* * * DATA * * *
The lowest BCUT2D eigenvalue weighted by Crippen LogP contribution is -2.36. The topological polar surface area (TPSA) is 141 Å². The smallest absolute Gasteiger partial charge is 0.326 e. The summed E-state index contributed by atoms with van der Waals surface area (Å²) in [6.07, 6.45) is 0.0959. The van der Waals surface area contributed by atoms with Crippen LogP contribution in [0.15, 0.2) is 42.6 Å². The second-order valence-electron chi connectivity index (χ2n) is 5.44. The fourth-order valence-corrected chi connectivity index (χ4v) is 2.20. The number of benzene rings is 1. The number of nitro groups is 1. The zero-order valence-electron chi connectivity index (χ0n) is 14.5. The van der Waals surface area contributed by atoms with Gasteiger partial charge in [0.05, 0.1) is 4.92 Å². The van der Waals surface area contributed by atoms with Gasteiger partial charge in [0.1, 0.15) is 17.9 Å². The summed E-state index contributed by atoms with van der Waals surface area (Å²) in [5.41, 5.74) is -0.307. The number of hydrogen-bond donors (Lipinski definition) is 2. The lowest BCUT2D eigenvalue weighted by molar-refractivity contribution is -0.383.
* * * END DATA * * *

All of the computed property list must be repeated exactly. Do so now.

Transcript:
The lowest BCUT2D eigenvalue weighted by Crippen LogP contribution is -2.36. The topological polar surface area (TPSA) is 141 Å². The smallest absolute Gasteiger partial charge is 0.326 e. The summed E-state index contributed by atoms with van der Waals surface area (Å²) in [6.07, 6.45) is 0.0959. The van der Waals surface area contributed by atoms with Crippen LogP contribution in [0.15, 0.2) is 42.6 Å². The second-order valence-electron chi connectivity index (χ2n) is 5.44. The fourth-order valence-corrected chi connectivity index (χ4v) is 2.20. The number of benzene rings is 1. The number of nitro groups is 1. The zero-order valence-electron chi connectivity index (χ0n) is 14.5. The van der Waals surface area contributed by atoms with Gasteiger partial charge in [0.05, 0.1) is 4.92 Å². The van der Waals surface area contributed by atoms with Gasteiger partial charge in [0.1, 0.15) is 17.9 Å². The summed E-state index contributed by atoms with van der Waals surface area (Å²) in [5.41, 5.74) is -0.307. The number of hydrogen-bond donors (Lipinski definition) is 2. The lowest BCUT2D eigenvalue weighted by molar-refractivity contribution is -0.383.